Mrs. Holcomb's Class Activities
From “Harlem Renaissance” by John Carroll University
It has been argued that the Harlem Renaissance, or the New Negro Movement, is the defining moment in African American literature because of an unprecedented outburst of creative activity among black writers. The importance of this movement to African American literary art lies in the efforts of its writers to exalt the heritage of African Americans and to use their unique culture as a means toward re-defining African American literary expression.
While the Harlem Renaissance began as a series of literary discussions in the lower Manhattan (Greenwich Village) and upper Manhattan (Harlem) sections of New York City, it gained national force when Charles Spurgeon Johnson, editor of Opportunity, the official organ of the National Urban League, encouraged aspiring writers to migrate to New York in order to form a critical mass of young black creative artists. The great migration from rural America, from the Caribbean, and from Africa to northern American cities (such as New York, Chicago, and Washington, D.C.) between 1919 and 1926, in fact, allowed the Harlem Renaissance to become a significant cultural phenomenon. Black urban migration, combined with trends in American society as a whole toward experimentation during the 1920s, and the rise of radical black intellectuals — including Alain Locke, Marcus Garvey, founder of the Universal Negro Improvement Association (UNIA), and W. E. B. Du Bois, editor of The Crisis magazine — all contributed to the particular styles and unprecedented success of black artists during this period.
Among the poets, fiction writers, and essayists answering Johnson’s call were Langston Hughes, Countee Cullen, Claude McKay, Helene Johnson, Zora Neale Hurston, Nella Larsen, and Jean Toomer. Through their artistry, the literature of this period helped to facilitate a transformation from the psychology of the “Old Negro” (characterized by an implied inferiority of the post-Reconstruction era when black artists often did not control the means of production or editorial prerogatives) to the “New Negro” (characterized as self-assertive, racially conscious, articulate, and, for the most part, in charge of what they produced). Landmark texts that marked this transformation and encouraged increased exploration of African American experience through literature included The Book of American Negro Poetry (1922), edited by James Weldon Johnson and The New Negro (1925) by Locke. The short-lived literary magazine Fire!! (1926) also had a significant impact on the literary production because it represented the efforts of younger African American writers (such as Hughes and Hurston) to claim their own creativity apart from older artists (such as DuBois and James Weldon Johnson), as well as to establish autonomy from potential white exploiters.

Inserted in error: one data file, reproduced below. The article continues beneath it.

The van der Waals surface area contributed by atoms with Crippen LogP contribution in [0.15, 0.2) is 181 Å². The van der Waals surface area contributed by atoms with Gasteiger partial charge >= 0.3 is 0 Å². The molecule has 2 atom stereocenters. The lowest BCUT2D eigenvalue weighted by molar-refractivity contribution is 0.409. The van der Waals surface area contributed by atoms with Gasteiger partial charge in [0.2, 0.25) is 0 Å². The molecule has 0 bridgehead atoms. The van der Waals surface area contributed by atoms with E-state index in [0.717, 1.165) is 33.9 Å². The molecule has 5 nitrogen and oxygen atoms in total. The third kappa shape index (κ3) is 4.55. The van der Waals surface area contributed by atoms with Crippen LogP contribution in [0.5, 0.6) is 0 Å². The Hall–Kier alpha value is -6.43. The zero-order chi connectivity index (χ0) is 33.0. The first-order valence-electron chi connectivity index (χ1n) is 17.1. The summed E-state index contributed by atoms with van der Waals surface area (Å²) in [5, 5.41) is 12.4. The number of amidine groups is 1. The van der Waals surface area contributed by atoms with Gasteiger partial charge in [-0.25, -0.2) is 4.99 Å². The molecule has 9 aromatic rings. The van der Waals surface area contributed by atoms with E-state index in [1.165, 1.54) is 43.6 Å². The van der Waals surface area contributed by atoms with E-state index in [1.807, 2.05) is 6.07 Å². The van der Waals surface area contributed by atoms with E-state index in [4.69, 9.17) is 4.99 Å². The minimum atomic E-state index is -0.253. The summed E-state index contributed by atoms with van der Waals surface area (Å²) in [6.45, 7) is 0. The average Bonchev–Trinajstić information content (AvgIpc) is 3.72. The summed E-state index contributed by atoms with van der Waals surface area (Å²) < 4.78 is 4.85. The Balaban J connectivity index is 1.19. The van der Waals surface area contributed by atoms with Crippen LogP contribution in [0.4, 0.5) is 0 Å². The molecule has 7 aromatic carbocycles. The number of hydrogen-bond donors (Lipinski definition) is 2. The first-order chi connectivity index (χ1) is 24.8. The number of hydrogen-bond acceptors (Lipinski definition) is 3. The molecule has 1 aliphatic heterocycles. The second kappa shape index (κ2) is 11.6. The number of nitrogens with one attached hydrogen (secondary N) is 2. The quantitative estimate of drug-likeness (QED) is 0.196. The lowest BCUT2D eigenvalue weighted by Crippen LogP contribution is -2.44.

With greater possibilities for artistic self-determination, the writers of the Harlem Renaissance produced a sizable body of work, often exploring such themes as alienation and marginality. Several writers, including Hughes, Hurston, Larsen, and Toomer relied particularly on the rich folk tradition (oral culture, folktales, black dialect, jazz and blues composition) to create unique literary forms. Other writers, such as Cullen, McKay and Helene Johnson wrote within more conventional literary genres as a way to capture what they saw as the growing urbanity and sophistication of African Americans. The literature of the Harlem Renaissance, therefore, reflects the multiple ways that black experience in America was perceived and expressed in the first decades of the twentieth century.